I was raised in a devout and conservative Mormon family in Orange County, California. I count among my ancestors Mormon pioneers as well as 20th century converts to the Church in Arizona and California. I loved growing up in a large and vibrant Mormon community and attended Brigham Young University during the early 1990s. There, I witnessed the firing and harassment of progressive and feminist faculty, among them several of my mentors. After the excommunication of several feminists and intellectuals in the 1990s and the Church’s involvement in anti-same sex marriage politics, I stopped attending church for several years. Still, my Mormonism continued as a central and defining force in my life, including my spiritual life.
I am now married (my husband, David, is Jewish) and a mother of two daughters. I belong to and serve in a ward in the San Diego area. I am a professor at San Diego State University and a national voice on Mormon culture and politics at religiondispatches.org. Finding the Mormon Stories community has been a tremendous blessing to me. Mormon Stories is vitally important to me as a place where people who identify as Mormon can openly share our stories and support one another regardless of our place on the orthodoxy spectrum and whether or not we feel comfortable in the institutional LDS Church. Surely, whether we are orthodox or unorthodox, conservative or liberal, gay or straight, there is a place in Mormonism for all of us.
Born and raised along the Wasatch Front, my pioneer roots go back to the early days of settling the Mormon corridor. I absolutely identified as Mormon–attending church and anxiously completing all milestones throughout my youth. In my teens I began to recognize that my extended family’s approach to Mormonism didn’t necessarily mirror the message I heard from the pulpit or lessons. My great grandparents, grandparents, aunts, uncles, and parents didn’t use words like “jack,” “cafeteria,” “uncorrelated,” “open” or “progressive,” although that is most definitely what they were. We were simply Mormons and practiced according to our conscience.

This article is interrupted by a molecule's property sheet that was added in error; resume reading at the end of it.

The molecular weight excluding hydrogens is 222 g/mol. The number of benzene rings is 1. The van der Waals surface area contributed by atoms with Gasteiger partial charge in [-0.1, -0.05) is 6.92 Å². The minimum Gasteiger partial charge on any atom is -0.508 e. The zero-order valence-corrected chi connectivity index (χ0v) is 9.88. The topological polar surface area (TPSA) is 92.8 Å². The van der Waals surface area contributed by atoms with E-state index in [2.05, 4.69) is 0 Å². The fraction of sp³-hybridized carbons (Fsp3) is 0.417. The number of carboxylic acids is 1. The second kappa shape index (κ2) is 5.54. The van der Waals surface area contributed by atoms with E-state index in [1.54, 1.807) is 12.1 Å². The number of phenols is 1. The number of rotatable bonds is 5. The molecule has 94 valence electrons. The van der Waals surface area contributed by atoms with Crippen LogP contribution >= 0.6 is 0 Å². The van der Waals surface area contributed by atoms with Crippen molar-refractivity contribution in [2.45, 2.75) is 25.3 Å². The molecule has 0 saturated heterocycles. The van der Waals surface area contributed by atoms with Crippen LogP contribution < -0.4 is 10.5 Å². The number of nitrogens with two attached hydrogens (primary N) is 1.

While studying history at BYU, I reached a point where I wanted to know if the Church was “True.” I felt no pressure from family to practice one way or the other but I did know that if I were to believe, I wanted to follow all of its precepts. I followed the steps of developing a testimony, felt I found my answer and proceeded to serve a mission, marry in the temple, begin a family and serve in my local wards. The Church meant everything to me and to my immediate family.
My faith transition began when my husband agonizingly approached me with concerns about Joseph Smith. All of the things I’d heard during my progressive upbringing came crashing off “the shelf.” It was during this time that we found Mormon Stories and discovered we were not alone in our journey. I found comfort through listening to the podcasts and daily pursued ways to reconcile my love for the church with the reality of its history and doctrine. Living in California, the politics of Proposition 8 proved the final straw for our activity in the church and we finally made the decision to “take a break” from church attendance. A major aspect to this decision was not wanting our young children exposed to messaging that we saw as damaging. It was a difficult transition but a journey that has strengthened our family and challenged me in new and welcomed ways. I continue lingering the “halls” of Mormon Stories because I feel a responsibility to help where I can. Currently, I’m putting my oral history skills to work over at Mormon Narratives where we collect everyday stories about Mormonism for foundation use, academic research and future generations.